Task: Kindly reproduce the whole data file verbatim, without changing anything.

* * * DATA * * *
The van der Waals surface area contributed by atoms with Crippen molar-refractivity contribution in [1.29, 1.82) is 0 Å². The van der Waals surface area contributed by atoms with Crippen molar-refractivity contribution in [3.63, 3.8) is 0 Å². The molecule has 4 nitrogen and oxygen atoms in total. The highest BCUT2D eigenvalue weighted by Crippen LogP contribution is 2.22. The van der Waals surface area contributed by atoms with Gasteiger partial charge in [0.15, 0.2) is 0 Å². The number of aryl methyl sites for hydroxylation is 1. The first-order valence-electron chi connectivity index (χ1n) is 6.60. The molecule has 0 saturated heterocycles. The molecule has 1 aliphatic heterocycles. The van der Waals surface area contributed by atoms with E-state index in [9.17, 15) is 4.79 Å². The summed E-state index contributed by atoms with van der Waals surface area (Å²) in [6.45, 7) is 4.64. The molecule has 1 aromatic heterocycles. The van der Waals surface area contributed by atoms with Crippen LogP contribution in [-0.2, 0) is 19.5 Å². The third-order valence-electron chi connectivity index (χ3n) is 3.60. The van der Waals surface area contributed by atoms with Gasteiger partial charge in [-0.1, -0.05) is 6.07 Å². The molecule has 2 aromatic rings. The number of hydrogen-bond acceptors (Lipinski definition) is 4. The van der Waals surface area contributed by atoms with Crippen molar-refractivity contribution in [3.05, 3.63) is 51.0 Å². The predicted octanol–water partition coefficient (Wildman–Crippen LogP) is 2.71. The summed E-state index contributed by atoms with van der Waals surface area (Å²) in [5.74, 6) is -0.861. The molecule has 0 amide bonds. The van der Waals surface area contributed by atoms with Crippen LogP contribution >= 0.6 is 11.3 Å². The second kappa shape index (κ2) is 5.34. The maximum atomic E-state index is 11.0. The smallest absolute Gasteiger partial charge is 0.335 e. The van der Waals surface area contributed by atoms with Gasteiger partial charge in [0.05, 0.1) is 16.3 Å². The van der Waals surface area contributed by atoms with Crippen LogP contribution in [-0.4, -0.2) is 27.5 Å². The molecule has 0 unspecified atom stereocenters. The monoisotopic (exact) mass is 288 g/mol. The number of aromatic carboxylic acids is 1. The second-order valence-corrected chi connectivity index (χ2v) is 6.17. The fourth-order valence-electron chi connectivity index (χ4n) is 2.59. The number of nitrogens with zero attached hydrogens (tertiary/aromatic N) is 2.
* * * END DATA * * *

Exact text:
The van der Waals surface area contributed by atoms with Crippen molar-refractivity contribution in [1.29, 1.82) is 0 Å². The van der Waals surface area contributed by atoms with Crippen molar-refractivity contribution in [3.63, 3.8) is 0 Å². The molecule has 4 nitrogen and oxygen atoms in total. The highest BCUT2D eigenvalue weighted by Crippen LogP contribution is 2.22. The van der Waals surface area contributed by atoms with Gasteiger partial charge in [0.15, 0.2) is 0 Å². The number of aryl methyl sites for hydroxylation is 1. The first-order valence-electron chi connectivity index (χ1n) is 6.60. The molecule has 0 saturated heterocycles. The molecule has 1 aliphatic heterocycles. The van der Waals surface area contributed by atoms with E-state index in [9.17, 15) is 4.79 Å². The summed E-state index contributed by atoms with van der Waals surface area (Å²) in [6.45, 7) is 4.64. The molecule has 1 aromatic heterocycles. The van der Waals surface area contributed by atoms with Crippen LogP contribution in [-0.2, 0) is 19.5 Å². The third-order valence-electron chi connectivity index (χ3n) is 3.60. The van der Waals surface area contributed by atoms with Gasteiger partial charge in [-0.1, -0.05) is 6.07 Å². The molecule has 2 aromatic rings. The number of hydrogen-bond acceptors (Lipinski definition) is 4. The van der Waals surface area contributed by atoms with Crippen molar-refractivity contribution in [3.05, 3.63) is 51.0 Å². The predicted octanol–water partition coefficient (Wildman–Crippen LogP) is 2.71. The summed E-state index contributed by atoms with van der Waals surface area (Å²) in [5.74, 6) is -0.861. The molecule has 0 amide bonds. The van der Waals surface area contributed by atoms with Crippen LogP contribution >= 0.6 is 11.3 Å². The second kappa shape index (κ2) is 5.34. The maximum atomic E-state index is 11.0. The smallest absolute Gasteiger partial charge is 0.335 e. The van der Waals surface area contributed by atoms with Gasteiger partial charge in [0.05, 0.1) is 16.3 Å². The van der Waals surface area contributed by atoms with Crippen LogP contribution in [-0.4, -0.2) is 27.5 Å². The molecule has 0 unspecified atom stereocenters. The monoisotopic (exact) mass is 288 g/mol. The number of aromatic carboxylic acids is 1. The second-order valence-corrected chi connectivity index (χ2v) is 6.17. The fourth-order valence-electron chi connectivity index (χ4n) is 2.59. The number of nitrogens with zero attached hydrogens (tertiary/aromatic N) is 2.